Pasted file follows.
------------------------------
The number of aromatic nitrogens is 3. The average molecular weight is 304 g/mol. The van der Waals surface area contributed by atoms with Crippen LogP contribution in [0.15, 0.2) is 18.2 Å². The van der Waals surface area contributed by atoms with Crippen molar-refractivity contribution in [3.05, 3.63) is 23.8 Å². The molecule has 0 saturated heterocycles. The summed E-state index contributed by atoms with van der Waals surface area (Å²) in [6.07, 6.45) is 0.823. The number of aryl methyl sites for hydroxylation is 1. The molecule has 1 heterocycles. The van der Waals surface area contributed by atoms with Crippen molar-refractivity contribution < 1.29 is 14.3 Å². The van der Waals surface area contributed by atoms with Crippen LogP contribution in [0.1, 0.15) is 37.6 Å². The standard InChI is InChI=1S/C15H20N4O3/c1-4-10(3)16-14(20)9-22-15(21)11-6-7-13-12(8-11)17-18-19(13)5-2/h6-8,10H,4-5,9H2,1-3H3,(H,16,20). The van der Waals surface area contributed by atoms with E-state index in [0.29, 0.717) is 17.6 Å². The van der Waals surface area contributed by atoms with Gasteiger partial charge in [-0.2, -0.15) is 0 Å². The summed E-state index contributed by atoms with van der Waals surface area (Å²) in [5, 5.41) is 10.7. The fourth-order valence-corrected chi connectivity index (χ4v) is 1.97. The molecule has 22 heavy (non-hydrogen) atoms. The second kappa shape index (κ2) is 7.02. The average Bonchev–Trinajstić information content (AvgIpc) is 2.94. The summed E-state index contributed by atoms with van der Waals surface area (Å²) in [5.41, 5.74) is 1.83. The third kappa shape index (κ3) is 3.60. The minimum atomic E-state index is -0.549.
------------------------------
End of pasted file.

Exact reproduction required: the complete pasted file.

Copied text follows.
The number of aromatic nitrogens is 3. The average molecular weight is 304 g/mol. The van der Waals surface area contributed by atoms with Crippen LogP contribution in [0.15, 0.2) is 18.2 Å². The van der Waals surface area contributed by atoms with Crippen molar-refractivity contribution in [3.05, 3.63) is 23.8 Å². The molecule has 0 saturated heterocycles. The summed E-state index contributed by atoms with van der Waals surface area (Å²) in [6.07, 6.45) is 0.823. The number of aryl methyl sites for hydroxylation is 1. The molecule has 1 heterocycles. The van der Waals surface area contributed by atoms with Crippen molar-refractivity contribution < 1.29 is 14.3 Å². The van der Waals surface area contributed by atoms with Crippen LogP contribution in [0.1, 0.15) is 37.6 Å². The standard InChI is InChI=1S/C15H20N4O3/c1-4-10(3)16-14(20)9-22-15(21)11-6-7-13-12(8-11)17-18-19(13)5-2/h6-8,10H,4-5,9H2,1-3H3,(H,16,20). The van der Waals surface area contributed by atoms with E-state index in [0.29, 0.717) is 17.6 Å². The van der Waals surface area contributed by atoms with Gasteiger partial charge in [-0.2, -0.15) is 0 Å². The summed E-state index contributed by atoms with van der Waals surface area (Å²) in [5, 5.41) is 10.7. The fourth-order valence-corrected chi connectivity index (χ4v) is 1.97. The molecule has 22 heavy (non-hydrogen) atoms. The second kappa shape index (κ2) is 7.02. The average Bonchev–Trinajstić information content (AvgIpc) is 2.94. The summed E-state index contributed by atoms with van der Waals surface area (Å²) in [5.41, 5.74) is 1.83. The third kappa shape index (κ3) is 3.60. The minimum atomic E-state index is -0.549.